An 8-Year-Old Girl with Urticaria Since Birth
This is a case report about an 8-year-old girl misdiagnosed as simple urticaria since birth. She has been given antihistamine and paracetamol for her symptoms but with no improvement. The diagnosis of CINCA syndrome was made clinically and confirmed by gene mutation analysis. This article aims to alert general practitioners to the symptoms of neonatal onset urticaria, headache and arthralgia/arthritis as the diagnostic triad of this syndrome.
Keyword : Arthritis; CINCA syndrome; NOMID; Urticaria
An eight-year-old Chinese girl presented to us because of recurrent fever, skin rash and headache with vomiting (Figures 1a & 1b). She was noticed to have skin rash since birth, which persisted throughout her childhood with on-and-off bouts of flare-up and never completely subsided (Figure 1c). She was treated as having urticaria by multiple dermatologists and was given antihistamine and topical steroid but with no improvement. The skin rash was urticarial but not itchy or painful. There was no residual pigmentation of skin. The skin rash could occur at any part of the body. She started to have recurrent low grade periodic fever and morning headache since 3 years old. The headache usually occurred in the morning and relieved after vomiting. She complained of left hip and knee arthralgia since 5 years old. Her symptoms became more severe and frequent and she was admitted to our paediatric unit at 8 years old for further investigations.
Bilateral uveitis were noted on slit-lamp examination as well as bilateral papilloedema with blurred disc margin (Figures 1d & 1e). MRI brain detected a few tiny T2-weighted hyperintense foci in bilateral frontal lobes (Figure 1f). The opening pressure upon lumbar puncture was >40 cmH2O. Pleocytosis (white cell count 289/mm3) was noted in cerebrospinal fluid, but Gram's smear and Ziehl-Neelsen stain as well as bacterial, fungal and acid-fast bacilli cultures were negative. Her ESR was 75 mm/hr and C-reactive protein 8 mg/dl. ANA, anti-dsDNA, anti-ENA and ANCA were negative; however lupus anticoagulant was present on repeated testing. The anti-cardiolipin Ig G and Ig M were not elevated. Immunoglobulin D was 73.7 mg/l. Moderate bilateral sensorineural hearing loss was detected. Skin biopsy showed mild perivascular inflammatory infiltrates, consisting of lymphocytes, histiocytes and occasional neutrophils in the dermis. There was no evidence of vasculitis. She was clinically diagnosed as Chronic Infantile Neurological Cutaneous and Articular (CINCA) or Neonatal Onset Multisystem Inflammatory Disease (NOMID) syndrome. The diagnosis was confirmed by identifying a heterozygous G>A missense mutation in exon 3 (cDNA nucleotide position 907) of CIAS1 gene by PCR-direct sequencing of genomic DNA. The mutation causes an amino acid substitution of aspartic acid with asparagine at position 303 (codon GAT>AAT, D303N). RT-PCR analysis indicated that both normal and mutant alleles were expressed at mRNA level. This mutation in CINCA has been reported previously.1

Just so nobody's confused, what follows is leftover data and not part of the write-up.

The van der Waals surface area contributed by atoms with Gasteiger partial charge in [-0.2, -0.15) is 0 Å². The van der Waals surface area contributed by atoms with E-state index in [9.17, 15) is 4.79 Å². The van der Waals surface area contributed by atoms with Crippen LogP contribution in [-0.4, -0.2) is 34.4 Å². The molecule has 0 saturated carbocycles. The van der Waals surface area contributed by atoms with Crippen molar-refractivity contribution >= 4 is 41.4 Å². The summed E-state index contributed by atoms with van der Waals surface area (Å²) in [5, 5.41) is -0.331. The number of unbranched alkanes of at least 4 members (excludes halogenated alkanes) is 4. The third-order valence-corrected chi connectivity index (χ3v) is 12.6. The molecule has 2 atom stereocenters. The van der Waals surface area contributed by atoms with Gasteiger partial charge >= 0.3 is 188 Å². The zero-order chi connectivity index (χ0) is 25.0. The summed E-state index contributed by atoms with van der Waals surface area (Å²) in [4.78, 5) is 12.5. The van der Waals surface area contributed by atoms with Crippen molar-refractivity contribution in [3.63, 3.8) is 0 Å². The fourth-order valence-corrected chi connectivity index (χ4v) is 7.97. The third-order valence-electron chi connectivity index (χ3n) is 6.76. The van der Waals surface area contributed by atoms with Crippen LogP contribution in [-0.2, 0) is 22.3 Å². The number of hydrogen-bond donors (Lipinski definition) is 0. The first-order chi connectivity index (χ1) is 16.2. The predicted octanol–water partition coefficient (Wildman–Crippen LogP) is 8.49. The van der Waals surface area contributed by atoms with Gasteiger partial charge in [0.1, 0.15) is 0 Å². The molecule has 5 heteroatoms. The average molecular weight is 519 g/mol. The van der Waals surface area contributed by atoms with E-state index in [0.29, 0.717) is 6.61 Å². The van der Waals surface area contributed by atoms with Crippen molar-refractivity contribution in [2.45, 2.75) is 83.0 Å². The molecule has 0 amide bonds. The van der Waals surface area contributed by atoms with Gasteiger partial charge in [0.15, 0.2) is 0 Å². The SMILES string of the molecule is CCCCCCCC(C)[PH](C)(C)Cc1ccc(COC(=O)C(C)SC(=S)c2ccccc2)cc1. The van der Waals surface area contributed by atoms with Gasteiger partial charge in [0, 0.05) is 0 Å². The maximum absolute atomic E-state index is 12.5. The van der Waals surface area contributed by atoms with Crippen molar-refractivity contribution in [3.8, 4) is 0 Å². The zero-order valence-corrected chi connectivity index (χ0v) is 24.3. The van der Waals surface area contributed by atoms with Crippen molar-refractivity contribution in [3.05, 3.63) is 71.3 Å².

CINCA/NOMID syndrome has been reported in more than 60 patients. It is a rare congenital inflammatory disorder characterised by a triad of (i) neonatal onset of cutaneous symptoms, (ii) neurological symptoms, and (iii) joint manifestations with recurrent fever and inflammation.2 The first symptom of skin rash occurs at birth or in the first 6 months of life. A progressive neurological impairment results from chronic meningitis and secondary cerebral atrophy. Progressive visual defect and perceptive deafness frequently occur with increasing age. Joint symptoms manifest as recurrent flares. The course of the disorder is one of chronic relapsing inflammatory disease with fever, sometimes hepatosplenomegaly and lymphadenopathy. Presence of antiphospholipid antibodies, as in our patient, has not been reported before. The exact cause, pathophysiology and treatment of CINCA/NOMID syndrome remains unknown. This syndrome may be part of a spectrum of clinical phenotypes including Muckle-Wells syndrome and familial cold autoinflammatory syndrome, which also involve NALP3/cryopyrin/CIAS1 gene mutation.3,4 No therapeutic approach has been effective in altering the course of disease but a recent report indicated potential usefulness of recombinant human IL-1 receptor antagonist anakinra.4 The differential diagnoses include systemic onset juvenile idiopathic arthritis, hyper-immunoglobulinemia D syndrome, sweet syndrome, mastocytosis and Langerhan's cell histiocytosis.
CINCA/NOMID syndrome can be readily diagnosed clinically and genetic diagnosis is available for confirmation.
1. Feldmann J, Prieur AM, Quartier P, et al. Chronic infantile neurological cutaneous and articular syndrome is caused by mutations in CIAS1, a gene highly expressed in polymorphonuclear cells and chondrocytes. Am J Hum Genet 2002;71:198-203.
2. Prieur AM. A recently recognised chronic inflammatory disease of early onset characterised by the triad of rash, central nervous system involvement and arthropathy. Clin Exp Rheumatol 2001;19:103-6.
3. Agostini L, Martinon F, Burns K, McDermott MF, Hawkins PN, Tschopp J. NALP3 forms an IL-1beta-processing inflammasome with increased activity in Muckle-Wells autoinflammatory disorder. Immunity 2004;20:319-25.
4. Hawkins PN, Lachmann HJ, Aganna E, McDermott MF. Spectrum of clinical features in Muckle-Wells syndrome and response to anakinra. Arthritis Rheum 2004;50:607-12.